The Evergreen State College  •  Olympia, WA

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  :::::::::::::::::::::::::::::::::::::::::: Faculty> Sally Cloninger

Com 305      

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  :::::::::::::::::::::::::::::::::::::::::::Faculty> Julia Zay

Sem 2  D2108  

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Academic Journal articles – short pieces of scholarly writing on specialized topics written and “juried” by scholars in their fields.

Proquest database has the biggest cross section of film and cinema studies journals available in our library.

Proquest is a paid subscription of the library that you must enter through Evergreen's library catalog page. Off campus, it requests a username - your full name - and a password - your A student egistration number - as both appear on your student ID. [This is your username and password for all of the library's paid database subscriptions.]

Evergreen subscribes to dozens of online databases in addition to Proquest that cover and support the range of the liberal arts taught at the college. All are to be entered through the catalog page.


Academic Books – longer, integrated pieces of writing on broader topics also by scholars in their fields. Don't forget about books, especially for films made before 1980.

When looking for a specific topic, begin with a keyword or title search at the Evergreen library catalog page. try Summit .

When still trying to decide on a topic, browse the stacks between PN1993 and PN1999 in reference, periodicals, and the mainstacks. Evergreen has a great collection of film periodicals in paper.


CD Rom Databases – collections of information gathered and juried by scholars or trade experts in specific fields.

Our library has the 2002 and 2003 editions of the FIAF Treasures from the Film Archives database on CD Rom. They're a little hard to figure out at first, but by far the most comprehensive and reliable source available for bibliographic information on obscure and popular films around the world. In the reference section – PN1995.75 .T74


News Sources – newspapers and magazines written by reporters with content subject to editorial control but not academic vetting.

We subscribe to numerous newspapers and magazines through the online databases, including Proquest.

We have the New York Times on microfilm and CD Rom back to 1857. We have the New York Times Film Review Index for 1913 to 1968 in reference. We have plenty of other old newspapers in these formats too. To look for those, do a Journal Title search on the front page of the library catalog.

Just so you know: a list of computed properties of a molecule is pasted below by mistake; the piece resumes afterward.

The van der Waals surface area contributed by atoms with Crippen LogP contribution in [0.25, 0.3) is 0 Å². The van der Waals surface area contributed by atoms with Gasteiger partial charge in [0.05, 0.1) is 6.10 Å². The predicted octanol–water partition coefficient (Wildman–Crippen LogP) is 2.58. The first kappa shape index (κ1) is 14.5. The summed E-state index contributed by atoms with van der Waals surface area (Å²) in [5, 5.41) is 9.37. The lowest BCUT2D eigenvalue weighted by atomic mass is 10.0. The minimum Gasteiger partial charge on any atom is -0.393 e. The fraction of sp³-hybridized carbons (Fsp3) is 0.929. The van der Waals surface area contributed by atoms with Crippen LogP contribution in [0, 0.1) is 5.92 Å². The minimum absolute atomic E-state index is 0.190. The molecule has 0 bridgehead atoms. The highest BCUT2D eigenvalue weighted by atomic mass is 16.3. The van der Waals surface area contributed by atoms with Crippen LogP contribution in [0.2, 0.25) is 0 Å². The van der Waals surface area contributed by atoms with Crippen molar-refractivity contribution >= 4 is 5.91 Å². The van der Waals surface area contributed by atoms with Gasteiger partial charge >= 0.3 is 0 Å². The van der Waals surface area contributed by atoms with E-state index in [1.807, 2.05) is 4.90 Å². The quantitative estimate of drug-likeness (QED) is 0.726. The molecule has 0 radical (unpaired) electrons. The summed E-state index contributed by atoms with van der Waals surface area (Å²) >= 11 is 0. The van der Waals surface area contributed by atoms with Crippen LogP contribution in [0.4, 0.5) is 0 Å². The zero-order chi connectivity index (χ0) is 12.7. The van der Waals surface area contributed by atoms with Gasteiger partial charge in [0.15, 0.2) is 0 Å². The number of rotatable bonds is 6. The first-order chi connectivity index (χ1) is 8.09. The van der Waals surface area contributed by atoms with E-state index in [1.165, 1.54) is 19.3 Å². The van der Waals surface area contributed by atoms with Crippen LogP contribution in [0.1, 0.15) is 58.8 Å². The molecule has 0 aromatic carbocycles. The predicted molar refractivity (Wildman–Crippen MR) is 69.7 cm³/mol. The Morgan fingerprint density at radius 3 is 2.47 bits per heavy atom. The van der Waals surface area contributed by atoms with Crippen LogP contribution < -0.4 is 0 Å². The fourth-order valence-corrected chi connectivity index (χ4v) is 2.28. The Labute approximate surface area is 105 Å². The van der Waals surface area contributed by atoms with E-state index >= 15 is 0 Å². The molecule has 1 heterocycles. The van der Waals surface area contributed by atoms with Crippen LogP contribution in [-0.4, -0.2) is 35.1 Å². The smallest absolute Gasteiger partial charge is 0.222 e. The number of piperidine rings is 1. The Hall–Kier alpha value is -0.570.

Websites – collections of information published on the web that may or may not be reliable. Institutional websites are usually reliable, but not always, so always beware.

Here are some that are reliable for film studies:

World Cat is an online index containing catalog information of thousands of cooperating libraries around the world. Bibliographic information on pretty much everything ever published is available here.

World Cat is also a paid subscription of the library that you have to enter through the Evergreen library catalog page. Off campus, it requests a username - your full name as it appears on your registration - and a password - your A student egistration number. [This is your username and password for all of Evergreen's paid database subscriptions.]

Library of Congress -- -- and their Motion Picture page -- -- both are places where bibliographic information about this library's vast collection of films can be found.

Internet Movie Database – -- a commercial site with lots of information, mostly about features, but with some indies and shorts included.







Primary Sources - the records and artifacts of an event that were produced and gathered by people who witnessed or heard of the event at the time.

In film studies, Citizen Kane could be a primary source for many projects -- Orson Welles' career, Hollywood in the 1940s, movies about newspaper men, or the RKO studio. The original scripts, financial records, posters, stills, props, and productions notes for the movie are also primary sources.


Museum archives, library special collections, and other places collect primary sources, preserve them, and make them available for popular research. Most often, researchers must go to the library or archive to view primary sources in person. A few examples of archives and specail collections:

Academy of Motion Picture Arts and Sciences Film Archive, a museum archive of winners and nominees in Los Angeles.

National Board of Review of Motion Pictures Papers - a specical collection at New York Public Library.

UCLA Film and Television Archive - at the University of California - Los Angeles, a large archive that includes film and TV.

King Vidor Papers – a special collection of the personal and business papers of the director at the University of Texas-Austin.


To search for the existence of primary sources in the U.S. for film research :

National Union Catalog of Manuscript Sources – a archive and collections index sponsored by the Library of Congress.


To search for the existence of primary sources for international film research,

Use the FIAF databases.


Secondary Sources – works of scholarly interpretation and analysis based on the exploration and use of primary sources. To search for secondary sources in film studies, look in academic journal articles, books, and all the other places listed above.

It is in these sources that you will find the film reviews, biographies of directors, articles of criticism, and histories that bear on your work.


M E D I A W O R K S 2005-2006

This page brought to you by Jules Unsel, Fall 2005.